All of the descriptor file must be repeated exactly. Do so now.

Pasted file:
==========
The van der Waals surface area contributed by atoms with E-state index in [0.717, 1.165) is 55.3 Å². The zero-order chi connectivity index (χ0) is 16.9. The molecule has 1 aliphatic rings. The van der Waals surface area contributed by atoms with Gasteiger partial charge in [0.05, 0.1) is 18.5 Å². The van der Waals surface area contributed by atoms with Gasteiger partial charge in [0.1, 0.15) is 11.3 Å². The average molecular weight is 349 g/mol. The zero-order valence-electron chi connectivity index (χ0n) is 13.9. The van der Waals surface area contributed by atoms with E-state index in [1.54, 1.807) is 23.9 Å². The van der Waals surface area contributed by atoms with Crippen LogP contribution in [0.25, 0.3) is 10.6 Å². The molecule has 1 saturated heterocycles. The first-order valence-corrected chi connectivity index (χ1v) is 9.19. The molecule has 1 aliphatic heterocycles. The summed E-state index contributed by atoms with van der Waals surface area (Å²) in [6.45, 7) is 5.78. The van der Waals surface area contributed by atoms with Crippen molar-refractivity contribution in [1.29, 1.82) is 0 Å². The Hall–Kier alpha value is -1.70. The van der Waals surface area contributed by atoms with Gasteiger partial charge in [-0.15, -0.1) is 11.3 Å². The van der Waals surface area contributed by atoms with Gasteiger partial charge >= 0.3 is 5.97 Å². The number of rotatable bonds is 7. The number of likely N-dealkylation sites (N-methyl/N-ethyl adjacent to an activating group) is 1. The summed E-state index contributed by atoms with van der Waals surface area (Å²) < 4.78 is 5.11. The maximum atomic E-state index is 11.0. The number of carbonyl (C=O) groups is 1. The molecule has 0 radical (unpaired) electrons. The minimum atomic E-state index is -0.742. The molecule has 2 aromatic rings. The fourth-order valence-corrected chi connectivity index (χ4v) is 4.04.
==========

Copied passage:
The van der Waals surface area contributed by atoms with E-state index in [0.717, 1.165) is 55.3 Å². The zero-order chi connectivity index (χ0) is 16.9. The molecule has 1 aliphatic rings. The van der Waals surface area contributed by atoms with Gasteiger partial charge in [0.05, 0.1) is 18.5 Å². The van der Waals surface area contributed by atoms with Gasteiger partial charge in [0.1, 0.15) is 11.3 Å². The average molecular weight is 349 g/mol. The zero-order valence-electron chi connectivity index (χ0n) is 13.9. The van der Waals surface area contributed by atoms with E-state index in [1.54, 1.807) is 23.9 Å². The van der Waals surface area contributed by atoms with Crippen LogP contribution in [0.25, 0.3) is 10.6 Å². The molecule has 1 saturated heterocycles. The first-order valence-corrected chi connectivity index (χ1v) is 9.19. The molecule has 1 aliphatic heterocycles. The summed E-state index contributed by atoms with van der Waals surface area (Å²) in [6.45, 7) is 5.78. The van der Waals surface area contributed by atoms with Crippen molar-refractivity contribution in [1.29, 1.82) is 0 Å². The Hall–Kier alpha value is -1.70. The van der Waals surface area contributed by atoms with Gasteiger partial charge in [-0.15, -0.1) is 11.3 Å². The van der Waals surface area contributed by atoms with Gasteiger partial charge >= 0.3 is 5.97 Å². The number of rotatable bonds is 7. The number of likely N-dealkylation sites (N-methyl/N-ethyl adjacent to an activating group) is 1. The summed E-state index contributed by atoms with van der Waals surface area (Å²) < 4.78 is 5.11. The maximum atomic E-state index is 11.0. The number of carbonyl (C=O) groups is 1. The molecule has 0 radical (unpaired) electrons. The minimum atomic E-state index is -0.742. The molecule has 2 aromatic rings. The fourth-order valence-corrected chi connectivity index (χ4v) is 4.04.